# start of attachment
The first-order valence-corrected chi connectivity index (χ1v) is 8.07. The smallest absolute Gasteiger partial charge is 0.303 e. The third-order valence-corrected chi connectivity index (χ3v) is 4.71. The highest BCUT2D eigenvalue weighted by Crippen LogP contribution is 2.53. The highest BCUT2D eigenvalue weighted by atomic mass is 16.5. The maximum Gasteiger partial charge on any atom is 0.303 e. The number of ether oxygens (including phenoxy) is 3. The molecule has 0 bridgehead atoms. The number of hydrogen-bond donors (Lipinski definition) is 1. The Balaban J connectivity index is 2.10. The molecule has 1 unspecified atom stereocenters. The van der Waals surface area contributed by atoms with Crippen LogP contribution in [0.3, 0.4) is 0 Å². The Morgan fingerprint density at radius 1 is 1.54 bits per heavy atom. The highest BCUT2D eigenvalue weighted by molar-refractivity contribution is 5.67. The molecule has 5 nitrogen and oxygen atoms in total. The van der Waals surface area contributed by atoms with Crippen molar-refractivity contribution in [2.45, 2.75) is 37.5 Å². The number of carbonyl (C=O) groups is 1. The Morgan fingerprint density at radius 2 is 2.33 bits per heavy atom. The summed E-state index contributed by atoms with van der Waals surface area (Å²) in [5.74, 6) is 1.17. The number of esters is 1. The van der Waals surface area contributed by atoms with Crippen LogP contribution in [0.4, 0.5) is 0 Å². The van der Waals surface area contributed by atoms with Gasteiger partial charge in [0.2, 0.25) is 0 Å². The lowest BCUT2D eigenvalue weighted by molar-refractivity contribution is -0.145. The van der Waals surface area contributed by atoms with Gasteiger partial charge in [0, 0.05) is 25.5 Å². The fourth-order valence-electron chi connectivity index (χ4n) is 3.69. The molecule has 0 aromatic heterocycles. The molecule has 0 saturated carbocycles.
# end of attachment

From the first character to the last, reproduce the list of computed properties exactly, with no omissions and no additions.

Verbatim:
The first-order valence-corrected chi connectivity index (χ1v) is 8.07. The smallest absolute Gasteiger partial charge is 0.303 e. The third-order valence-corrected chi connectivity index (χ3v) is 4.71. The highest BCUT2D eigenvalue weighted by Crippen LogP contribution is 2.53. The highest BCUT2D eigenvalue weighted by atomic mass is 16.5. The maximum Gasteiger partial charge on any atom is 0.303 e. The number of ether oxygens (including phenoxy) is 3. The molecule has 0 bridgehead atoms. The number of hydrogen-bond donors (Lipinski definition) is 1. The Balaban J connectivity index is 2.10. The molecule has 1 unspecified atom stereocenters. The van der Waals surface area contributed by atoms with Crippen LogP contribution in [0.3, 0.4) is 0 Å². The Morgan fingerprint density at radius 1 is 1.54 bits per heavy atom. The highest BCUT2D eigenvalue weighted by molar-refractivity contribution is 5.67. The molecule has 5 nitrogen and oxygen atoms in total. The van der Waals surface area contributed by atoms with Crippen molar-refractivity contribution in [2.45, 2.75) is 37.5 Å². The number of carbonyl (C=O) groups is 1. The Morgan fingerprint density at radius 2 is 2.33 bits per heavy atom. The summed E-state index contributed by atoms with van der Waals surface area (Å²) in [5.74, 6) is 1.17. The number of esters is 1. The van der Waals surface area contributed by atoms with Crippen LogP contribution in [0.4, 0.5) is 0 Å². The van der Waals surface area contributed by atoms with Gasteiger partial charge in [0.2, 0.25) is 0 Å². The lowest BCUT2D eigenvalue weighted by molar-refractivity contribution is -0.145. The van der Waals surface area contributed by atoms with Gasteiger partial charge in [0, 0.05) is 25.5 Å². The fourth-order valence-electron chi connectivity index (χ4n) is 3.69. The molecule has 0 aromatic heterocycles. The molecule has 0 saturated carbocycles.